Me: Good morning, Sir.  Where's the coffee?
Him: Oh, let me check on that for you.
Me: But, wait...I....they told us.....(my confused mumbling continued as he walked away)
Him: Ma'am, the kitchen said it would be ready at 6:00am
Me: No, no.  That won't work.  The race is at 7:00 and we need to leave by then.
(for the record, I was not the only one stressing and crying out in disbelief over the situation)
Him: (smiling) I'm sorry.  It's just what they told me.  I wish I could help you.

I didn't cry, but I came close.  Back up to the room I went.  Kirsten was in the process of waking up and I asked if I could turn the light on so I could use the Keurig.  We made some weak, nutty flavored coffee and sucked it down as we got ready to leave.  At 6:00, I let her know that I was going to go back downstairs for coffee and she could just meet me there when she was all set.  When I got to the lobby the coffee was set up and I ran over and and poured myself a cup, finally able to sit and relax a bit.  For like five minutes, actually.  Because, as I sipped, I noticed that there was only one bus out in front of the hotel which I thought was odd because there had been a long line of them only minutes before.  I went outside and asked the driver when the next bus was coming.  His response?  There are no more buses, Ma'am.  This is it.  And we have to go.  WHAT??!!  I told him I needed to grab my friend and my stuff and I'd be right back.  He was shaking his head NO as I spoke to him.  Sorry.  We can't wait for you.  Then we'd have to wait for everyone.  We've gotta leave now.  OH SHIT.  I called Kirsten and told her she needed to book it down or we wouldn't be getting a ride to the start which was over a mile away.  Just as she made her way through the lobby, I watched as the bus pulled out.  We bolted through the doors and made a run for it, hoping to catch it at the light.  I sprinted with my coffee in hand, which was spilling all over me though I refused to ditch it.  It was a ridiculous scene which we laughed about only minutes later.  I wish I had a photo for you though if Kirsten had taken one at the time I probably would have killed her.  We didn't get the bus, so we hopped in a cab and told him to follow it and we finally caught it at the next hotel.  Again, the bus driver told us to hurry up; that he wouldn't wait for us.  Good grief! I was searching madly in my bag for money to pay for the cab and was coming up dry.  Finally, I just looked at him in desperation and said something like  I'm sorry.  I can't find my cash.  PLEASE!!  We have to go or we're going to miss our race.  He rolled his eyes and said Ok, JUST GO!  We jumped on the bus and sat, both of us in utter disbelief about the events that had just unfolded.  I guess we got our warm up, I said to Kirsten.  Funny, kind of.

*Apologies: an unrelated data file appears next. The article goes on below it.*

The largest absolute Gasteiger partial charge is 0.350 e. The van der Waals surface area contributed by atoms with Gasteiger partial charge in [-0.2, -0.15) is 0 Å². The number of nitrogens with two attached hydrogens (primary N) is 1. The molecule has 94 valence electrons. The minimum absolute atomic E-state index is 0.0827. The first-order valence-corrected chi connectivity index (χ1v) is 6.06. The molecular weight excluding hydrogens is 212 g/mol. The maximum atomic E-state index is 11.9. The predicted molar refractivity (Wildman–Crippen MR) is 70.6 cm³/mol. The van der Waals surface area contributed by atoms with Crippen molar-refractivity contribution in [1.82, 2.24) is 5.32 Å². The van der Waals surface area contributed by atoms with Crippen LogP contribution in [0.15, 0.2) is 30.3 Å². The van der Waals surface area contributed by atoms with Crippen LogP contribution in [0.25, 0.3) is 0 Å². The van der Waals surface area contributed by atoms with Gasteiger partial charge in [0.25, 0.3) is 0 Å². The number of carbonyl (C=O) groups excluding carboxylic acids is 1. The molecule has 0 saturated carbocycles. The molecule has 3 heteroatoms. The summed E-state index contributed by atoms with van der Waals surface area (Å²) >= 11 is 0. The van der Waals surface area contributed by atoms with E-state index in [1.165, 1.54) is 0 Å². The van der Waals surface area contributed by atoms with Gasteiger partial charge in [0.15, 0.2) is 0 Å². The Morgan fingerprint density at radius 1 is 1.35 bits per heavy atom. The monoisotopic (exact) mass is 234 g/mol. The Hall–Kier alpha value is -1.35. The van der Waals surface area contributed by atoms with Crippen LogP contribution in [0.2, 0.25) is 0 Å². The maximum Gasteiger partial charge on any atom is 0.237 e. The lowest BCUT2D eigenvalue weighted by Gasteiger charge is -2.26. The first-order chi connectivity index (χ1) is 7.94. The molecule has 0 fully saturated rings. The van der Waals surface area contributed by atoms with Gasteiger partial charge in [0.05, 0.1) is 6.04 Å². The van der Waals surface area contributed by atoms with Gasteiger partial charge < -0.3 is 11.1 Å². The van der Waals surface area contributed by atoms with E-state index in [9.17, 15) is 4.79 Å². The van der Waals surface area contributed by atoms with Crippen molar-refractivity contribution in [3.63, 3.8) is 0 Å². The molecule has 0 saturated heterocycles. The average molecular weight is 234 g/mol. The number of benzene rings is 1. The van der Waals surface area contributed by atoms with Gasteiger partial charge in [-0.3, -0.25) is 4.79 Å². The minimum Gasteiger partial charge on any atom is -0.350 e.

Minutes later we arrived at the start.  Sadly, the meteorologists had nailed it with the forecast.  It was windy and cold.  It was also dark and spooky out.  Kirsten and I agreed it felt a lot like doomsday in Gotham city and decided it was worth pausing for a photo before we moved on.  I had an elite bib for this race, which was a treat as they gave us a special tent with a heater in it so we could wait comfortably.  Not that I really needed it as by the time Kirsten and I hugged and said goodbye it was about 6:45 and already time to head to the start.  I found Sue when I lined up and reached over the rope for a hug which was an instant lift to my spirits.  She wished me luck and told me to get after it.  Okay, I thought, it's now or never.  Let's do this.

(photo by Sue)
Miles 1-6 (6:47, 6:41, 6:38, 6:49, 6:54, 6:38)
I was so eager to get going that when they finally sent us off I was almost giddy.  I was also nervous about the wind so I made a conscious decision to bank some faster miles up front while it wasn't as bad as it was predicted to get.  It's a huge marathon, about 30,000 runners.  We ran through the city for the first couple miles and the crowd was thick so the wind wasn't a major factor yet.  I was cautiously optimistic that things might go okay so I tried to settle in at my goal pace (6:50) or a little faster and just glide along.  After all the stress of the travel and the crazy morning that we'd had, it was nice to just zone out and run.  My body was happy.  I was happy.  I felt good.  I enjoyed these miles a lot.

The hills

Miles 7-14 (6:36, 6:53, 6:34, 7:00, 6:53, 6:47, 6:54, 7:00)
Mile 6 was uphill but Sue and some other Oiselle gals were at the top and their cheers and smiles got me super fired up.  Mile 8 was up again and this one was long and steady but I was still riding high and feeling good so I just dug in and kept at it.  Somewhere in this section I had linked up with a gentleman who was running a similar pace to mine.  We ran step by step and hit a steady groove for a while so I just stopped looking at my watch.  Bad idea.  He was a really cool dude, offering me water after he got his own, checking in on how I was feeling, even looking to make sure I was still with him if I was out of his line of sight.  After a couple miles, I asked my new partner what his pace goal time was.  I'm going for a 2:55, he told me.  Uh oh.  This isn't good, I thought.  I truly believed I had a shot at a decent time, maybe even a PR, but given the weather, I was 100% sure that a sub-3 hour marathon was not in the cards for me and that I should definitely not be running with this guy anymore.  So, I backed off and let him go.  I told myself three things at this point: run your own race, reset your head and try not to panic.  My average pace was still hovering around 6:50 but the damage was done and I would pay for it later.